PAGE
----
26 Jul 2014

Moyo Chirandu

Posted by K Chikuse

The nhetembo of the Nhohwe link the people of Mangwende to the Rozvi. Their principal praise name, Muzukuru (sister’s son), proclaims what their relationship to the Rozvi is. On the other hand an earlier link with the Nzou, Samanyanga is hinted at by the praise name which is both in the introduction and conclusion of the nhetembo, viz. Chirandu (Great Beast)

The praises refer in the usual complimentary fashion both to ancestors and ancestral burial sites and to the qualities that differentiate these people from others.

The Nhohwe’s founding father who led them from Chidema in the north was Sakubvunza. The first home of the group who came into these lands (nyika dzino) in the days of Changamire was at the Jeta Hills, near Domboshava in the present Chinamhora Tribal Trust Lands. Sakubvunza, however, coveted the country of Nhohwe under the Rozvi chief Nyamhunga and he invaded it, driving the latter to the country called Maungwe in present-day Rusape. He also coveted the country of Sokoto and would have driven out its occupant, Chikomovi, had not the Rozvi overlord, Mambo, intervened and Chikomovi became tributary to Sakubvunza.

The chiefs who succeeded Sakubvunza in the Mangwende Chieftainship were as follows: Gatsi, Mungati, Monyera, Dembetembe, Gatsi II, Rota, Mhotani, Undungu, Katerere, Mungati and Chibanda. It was during the reign of Gatsi II that the Swazi invaded the realm and destroyed the Rozvi power, expelling the Portuguese traders from their forts and fairs as well. Mhotani lived at Chitopi on the Nyakambiri  River, a site that figures in the nhetembo. The burial place for the chiefs is the hill called Maseyekwa. Only Katerere, who lived as Chief for only a year, was not buried there.

The Nhohwe were given the totem Moyo by their Rozvi uncles, their sisters having married Nhohwe men.  They were also given the chidawo Muzukuru to differentiate them. They were known as vana vehanzvadzi dzavaRozvi (children of the sisters of the Rozvi). Like the Rozvi they abstain from the meat of the heart. Moyo is also the name of the zimbuya guru or mbonga of the Rozvi. The term VaMoyo (Sweetheart) may be used as an endearment by a man to a woman of any clan.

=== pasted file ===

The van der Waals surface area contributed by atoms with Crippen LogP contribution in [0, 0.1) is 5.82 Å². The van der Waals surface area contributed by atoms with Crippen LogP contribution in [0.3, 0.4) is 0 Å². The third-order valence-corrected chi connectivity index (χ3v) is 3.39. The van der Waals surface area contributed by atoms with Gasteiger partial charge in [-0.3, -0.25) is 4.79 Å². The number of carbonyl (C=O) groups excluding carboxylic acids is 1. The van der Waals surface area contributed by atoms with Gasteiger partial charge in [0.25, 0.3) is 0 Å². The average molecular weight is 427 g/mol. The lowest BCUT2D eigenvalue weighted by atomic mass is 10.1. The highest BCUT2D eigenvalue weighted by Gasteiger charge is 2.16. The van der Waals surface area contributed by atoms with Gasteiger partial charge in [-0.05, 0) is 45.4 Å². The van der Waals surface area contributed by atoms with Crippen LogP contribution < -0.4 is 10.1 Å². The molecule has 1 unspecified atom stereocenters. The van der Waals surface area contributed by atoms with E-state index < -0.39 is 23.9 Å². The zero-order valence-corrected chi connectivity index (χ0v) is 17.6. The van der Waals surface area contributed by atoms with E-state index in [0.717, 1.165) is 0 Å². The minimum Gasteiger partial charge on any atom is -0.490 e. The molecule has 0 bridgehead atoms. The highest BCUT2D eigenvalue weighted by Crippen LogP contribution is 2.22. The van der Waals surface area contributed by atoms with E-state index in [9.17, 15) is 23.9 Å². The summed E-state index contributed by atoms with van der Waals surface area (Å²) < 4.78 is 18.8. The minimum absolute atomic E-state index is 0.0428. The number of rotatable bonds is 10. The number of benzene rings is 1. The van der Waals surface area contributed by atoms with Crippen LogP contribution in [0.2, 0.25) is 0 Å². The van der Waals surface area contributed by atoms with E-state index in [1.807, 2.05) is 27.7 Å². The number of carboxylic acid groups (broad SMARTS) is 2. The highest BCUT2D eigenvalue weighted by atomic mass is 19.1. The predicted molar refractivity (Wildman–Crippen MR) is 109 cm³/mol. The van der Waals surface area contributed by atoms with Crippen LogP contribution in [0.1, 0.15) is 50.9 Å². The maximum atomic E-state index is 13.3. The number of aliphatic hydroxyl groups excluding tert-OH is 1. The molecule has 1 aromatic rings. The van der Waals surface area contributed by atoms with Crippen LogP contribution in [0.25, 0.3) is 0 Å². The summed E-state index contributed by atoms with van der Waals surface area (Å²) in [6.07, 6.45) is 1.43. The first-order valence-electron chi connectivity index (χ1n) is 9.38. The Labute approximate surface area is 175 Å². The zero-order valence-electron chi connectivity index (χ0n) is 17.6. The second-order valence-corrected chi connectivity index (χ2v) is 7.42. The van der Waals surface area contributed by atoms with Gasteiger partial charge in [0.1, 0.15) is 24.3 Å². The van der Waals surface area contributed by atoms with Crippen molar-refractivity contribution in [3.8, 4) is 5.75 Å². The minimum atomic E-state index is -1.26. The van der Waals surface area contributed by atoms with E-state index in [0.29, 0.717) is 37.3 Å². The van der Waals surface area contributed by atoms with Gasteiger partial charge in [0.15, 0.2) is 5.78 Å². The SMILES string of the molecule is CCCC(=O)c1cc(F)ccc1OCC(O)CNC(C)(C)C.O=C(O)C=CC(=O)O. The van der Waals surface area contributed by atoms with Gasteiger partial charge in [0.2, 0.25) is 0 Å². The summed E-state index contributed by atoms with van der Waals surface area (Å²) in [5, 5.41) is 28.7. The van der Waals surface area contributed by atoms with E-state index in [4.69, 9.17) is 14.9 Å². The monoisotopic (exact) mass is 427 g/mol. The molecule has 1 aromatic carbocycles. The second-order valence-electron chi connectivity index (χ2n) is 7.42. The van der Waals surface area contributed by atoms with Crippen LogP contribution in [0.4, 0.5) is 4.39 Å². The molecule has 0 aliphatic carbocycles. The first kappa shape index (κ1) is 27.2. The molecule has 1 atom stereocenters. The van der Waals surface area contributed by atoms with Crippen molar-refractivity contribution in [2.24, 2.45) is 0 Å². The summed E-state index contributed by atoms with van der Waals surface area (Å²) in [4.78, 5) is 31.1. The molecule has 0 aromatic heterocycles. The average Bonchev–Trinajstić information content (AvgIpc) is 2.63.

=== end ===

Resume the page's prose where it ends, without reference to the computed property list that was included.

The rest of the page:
Nhetembo yekwaNhohwe, vokwaMangwende

Maita Moyo
Maita Chirandu
Zvaitwa, Vari Makove
Tatenda, Vari
Maita zvenyu, Vari

Evo, Moyo yangu yiyi
Vari Chitopi
Zvaitwa Moyo

Nanhasi tinongova nemi wani
Dai yaiva mvura, hayaipwa
Yainwiwawo nevari kure.

Maita zvenyu, Moyo
Mugona kuronga nhau
Zano renzombe
Inga tinemi wani.

Vari Chitopi neTsongoro
rangu riri.

Tinotenda Moyo
Aiwa maita, Moyo


The Bokoto Hills are south-east of Mrewa near Mukarakate village
A site so named after the presence of small trees called mitukutu
Refers to the sacred enclosure around a muhacha (cork tree) where the clan’s ancestral spirits are invoked
This refers perhaps to the wrong done to the ancestors of Mangwende when his totem was changed to that of his wife’s male relatives, ndaturikwa, I have been hung up, wronged
The clan claims to have come from far in the north through the Mount Darwin district
This name is based on the name of one of the Mangwende chiefs. Gatsi is a common name in this clan
This is the name of the hill where the Mangwendes are buried. It comes from -seyeka (lean against)
Large bull

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2 Responses to “Moyo Chirandu”

  1. The other chiefs used nicknames like “Kanhata”, “Chiwoko” and Kusasana can anyone assign these nicknames to names of the Nhowe chiefs?


    Gono ReGukwe

  2. I strongly feel Nhowe Chieftainship not Mangwende Chieftainship. The name Mangwende only surfaced around 1859 long after the Nhowe Chieftainship came into existence.


    Moses Mrewa

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